MILWAUKEE -- When Vinnie Pasquantino looked ahead on the schedule and saw the Royals would be staying at the Pfister Hotel in downtown Milwaukee this weekend, he called his mom.
Built in 1893, Pfister Hotel is one of the nicest hotels in the area, which is why clubs often choose to stay there during their trip to Milwaukee. But the ritzy hotel is also known as one of the most haunted lodgings in the country. It has become a hot topic among baseball players -- Mookie Betts opted to rent an AirBnB when the Dodgers were in town last week -- and the Royals, many of whom had never stayed there before this weekend, were intrigued by the possibility of ghost sightings.
Pasquantino wanted no part of that. It’s why he invited his mom, Jennifer, on the trip. No, not because Sunday is Mother’s Day. Well, at least not at first. Jennifer loves all things "spooky" -- true crime podcasts, paranormal activity and more. She says if she could decorate her house for Halloween year-round, she would.
So, she jumped at the chance to hang out with her son for a weekend in a haunted hotel.
“I get back to the room [Friday] night, and she’s got like paranormal shows on TV,” Vinnie said. “She’s welcoming the ghosts into the room. I wake up [Saturday] morning, and there’s some show called 'Terror in the Woods' on -- paranormal activity in the woods. Like, what are we doing? She wanted to go ghost hunting [Saturday] morning. We walked around the hotel a little bit.”
Jennifer said they only got to the second floor on a tour of the historic hotel.
“Then he said he’s going back to the room,” Jennifer said. “He was no fun. I was pointing out all the pictures, like maybe that person will come visit us tonight. He was like, ‘Oh my God, Mom.’
“We took him to Howl-O-Scream at Busch Gardens [in Virginia] when he was little. [He] screamed and cried. He’s so totally different than me.”
The bonus of the trip is that Sunday is Mother’s Day, and Vinnie will have his mom in the stands. Jennifer wasn’t able to make it to Opening Day at Kauffman Stadium because of work, so this is her first time seeing Vinnie play in person in 2023. She made the trip without her husband and Vinnie’s dad, Dennis, for the first time in a long time.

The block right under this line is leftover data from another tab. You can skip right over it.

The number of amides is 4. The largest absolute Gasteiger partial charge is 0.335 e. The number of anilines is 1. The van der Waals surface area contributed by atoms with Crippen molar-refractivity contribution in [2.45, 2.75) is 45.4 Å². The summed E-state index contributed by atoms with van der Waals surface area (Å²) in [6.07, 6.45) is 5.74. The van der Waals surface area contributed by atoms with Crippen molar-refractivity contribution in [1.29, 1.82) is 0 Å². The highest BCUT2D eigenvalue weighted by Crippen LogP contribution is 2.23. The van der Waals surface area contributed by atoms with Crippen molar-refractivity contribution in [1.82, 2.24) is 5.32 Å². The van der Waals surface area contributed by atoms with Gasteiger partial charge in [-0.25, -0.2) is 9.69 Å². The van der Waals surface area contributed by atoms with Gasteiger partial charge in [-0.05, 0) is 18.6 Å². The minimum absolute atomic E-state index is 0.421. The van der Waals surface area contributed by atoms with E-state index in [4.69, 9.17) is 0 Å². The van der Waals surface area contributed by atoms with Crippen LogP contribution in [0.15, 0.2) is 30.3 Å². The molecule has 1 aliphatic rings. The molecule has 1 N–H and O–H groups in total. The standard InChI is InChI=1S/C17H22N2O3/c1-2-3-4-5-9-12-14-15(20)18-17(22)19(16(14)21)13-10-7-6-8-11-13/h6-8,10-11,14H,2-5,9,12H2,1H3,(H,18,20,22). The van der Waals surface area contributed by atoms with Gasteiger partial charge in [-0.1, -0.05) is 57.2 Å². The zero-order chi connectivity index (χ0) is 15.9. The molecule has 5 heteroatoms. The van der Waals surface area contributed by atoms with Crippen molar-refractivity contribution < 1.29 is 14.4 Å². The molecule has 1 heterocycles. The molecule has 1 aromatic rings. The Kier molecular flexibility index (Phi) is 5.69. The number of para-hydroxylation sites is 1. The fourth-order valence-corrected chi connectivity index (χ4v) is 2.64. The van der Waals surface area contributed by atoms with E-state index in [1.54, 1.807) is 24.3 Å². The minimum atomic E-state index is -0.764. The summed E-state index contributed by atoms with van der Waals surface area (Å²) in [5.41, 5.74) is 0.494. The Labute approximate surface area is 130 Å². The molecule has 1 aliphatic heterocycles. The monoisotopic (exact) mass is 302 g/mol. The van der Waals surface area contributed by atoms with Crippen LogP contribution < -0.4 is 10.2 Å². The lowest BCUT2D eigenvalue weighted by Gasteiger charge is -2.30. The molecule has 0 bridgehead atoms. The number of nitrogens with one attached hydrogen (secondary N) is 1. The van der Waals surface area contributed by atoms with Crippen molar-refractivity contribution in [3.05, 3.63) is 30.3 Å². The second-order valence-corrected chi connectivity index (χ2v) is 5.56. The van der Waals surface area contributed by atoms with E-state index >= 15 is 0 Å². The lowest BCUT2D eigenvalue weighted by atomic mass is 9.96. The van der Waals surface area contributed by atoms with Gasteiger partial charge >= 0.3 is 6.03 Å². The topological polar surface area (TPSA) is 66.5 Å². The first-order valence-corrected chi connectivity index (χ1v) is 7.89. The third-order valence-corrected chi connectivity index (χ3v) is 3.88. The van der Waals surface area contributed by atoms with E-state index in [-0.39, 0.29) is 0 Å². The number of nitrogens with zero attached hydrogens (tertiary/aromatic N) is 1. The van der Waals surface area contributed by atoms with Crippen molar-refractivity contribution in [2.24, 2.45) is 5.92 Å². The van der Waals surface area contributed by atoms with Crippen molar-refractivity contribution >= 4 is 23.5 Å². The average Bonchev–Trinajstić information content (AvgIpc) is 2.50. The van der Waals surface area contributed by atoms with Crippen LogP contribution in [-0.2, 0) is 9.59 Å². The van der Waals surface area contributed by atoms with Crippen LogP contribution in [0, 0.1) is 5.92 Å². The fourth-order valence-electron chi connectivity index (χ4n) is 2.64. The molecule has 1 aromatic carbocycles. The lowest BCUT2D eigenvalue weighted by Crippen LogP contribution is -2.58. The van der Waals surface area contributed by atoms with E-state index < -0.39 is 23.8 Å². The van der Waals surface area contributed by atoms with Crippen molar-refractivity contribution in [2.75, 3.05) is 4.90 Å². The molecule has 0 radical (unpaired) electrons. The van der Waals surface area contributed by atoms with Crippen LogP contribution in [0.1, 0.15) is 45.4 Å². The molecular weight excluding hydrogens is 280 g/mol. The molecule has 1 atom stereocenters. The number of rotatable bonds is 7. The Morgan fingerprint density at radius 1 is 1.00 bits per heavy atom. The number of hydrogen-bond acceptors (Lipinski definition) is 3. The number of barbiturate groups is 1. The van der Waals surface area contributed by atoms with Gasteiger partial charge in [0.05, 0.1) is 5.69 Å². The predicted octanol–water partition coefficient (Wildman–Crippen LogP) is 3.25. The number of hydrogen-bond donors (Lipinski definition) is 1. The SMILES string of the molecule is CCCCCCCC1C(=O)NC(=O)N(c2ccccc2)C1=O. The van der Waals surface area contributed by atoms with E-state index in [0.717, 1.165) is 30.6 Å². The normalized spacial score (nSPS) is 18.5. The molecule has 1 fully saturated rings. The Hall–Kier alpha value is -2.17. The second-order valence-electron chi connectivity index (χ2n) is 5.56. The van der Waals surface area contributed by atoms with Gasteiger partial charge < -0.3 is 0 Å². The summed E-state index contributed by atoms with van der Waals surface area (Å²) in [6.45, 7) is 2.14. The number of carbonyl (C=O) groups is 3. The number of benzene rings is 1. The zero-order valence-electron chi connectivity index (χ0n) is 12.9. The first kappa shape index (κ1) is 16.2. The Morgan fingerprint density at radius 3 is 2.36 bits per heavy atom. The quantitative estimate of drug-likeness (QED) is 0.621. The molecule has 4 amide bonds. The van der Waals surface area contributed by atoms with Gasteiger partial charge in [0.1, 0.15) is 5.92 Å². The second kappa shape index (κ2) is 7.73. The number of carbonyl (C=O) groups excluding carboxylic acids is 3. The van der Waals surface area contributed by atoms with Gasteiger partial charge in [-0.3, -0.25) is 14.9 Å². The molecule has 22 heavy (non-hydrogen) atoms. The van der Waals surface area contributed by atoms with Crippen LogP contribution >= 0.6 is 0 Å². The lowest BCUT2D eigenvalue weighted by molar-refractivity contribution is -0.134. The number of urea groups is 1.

“She probably doesn’t know what to do, because typically her role is to calm down my father,” Vinnie said. “She’s able to take it all in now.”
Pasquantino describes his mom as “his rock,” someone he’s able to talk to about non-baseball things -- someone who is always in his corner, regardless of the result. He “wouldn’t be able to do anything” without his mom, Pasquantino said.
“More importantly, she saves me from ghosts,” Vinnie said. “No, but really, she’s always been the lighter side of baseball. Doesn’t matter how I play. I don’t have to talk to her about baseball. … She just wants to have a good time, just hang out. And that’s pretty cool. She’s always been my rock. If anything is ever going wrong, I have my mom. It’s really special that she’s here this weekend.”
Jennifer has been there for all of Vinnie’s baseball moments. In his first full season of pro ball, she drove up to Princeton, W. Va., to watch him play on her birthday. She was there with his whole family when he made his MLB debut last season. This trip to Milwaukee reminds her of all the mother-son trips they took for travel baseball when Vinnie was in high school.
Now he’s playing in the Majors. And he’s a major part of the Royals’ future.
“It’s just surreal, still, to watch this,” Jennifer said, eyes surveying American Family Field before Saturday’s game against the Brewers. “I’ll never stop going, ‘Wow.’ How lucky is he? Worked his butt off to get here, and he hasn’t stopped working since. He never will. But it’s surreal. It’s just awesome.”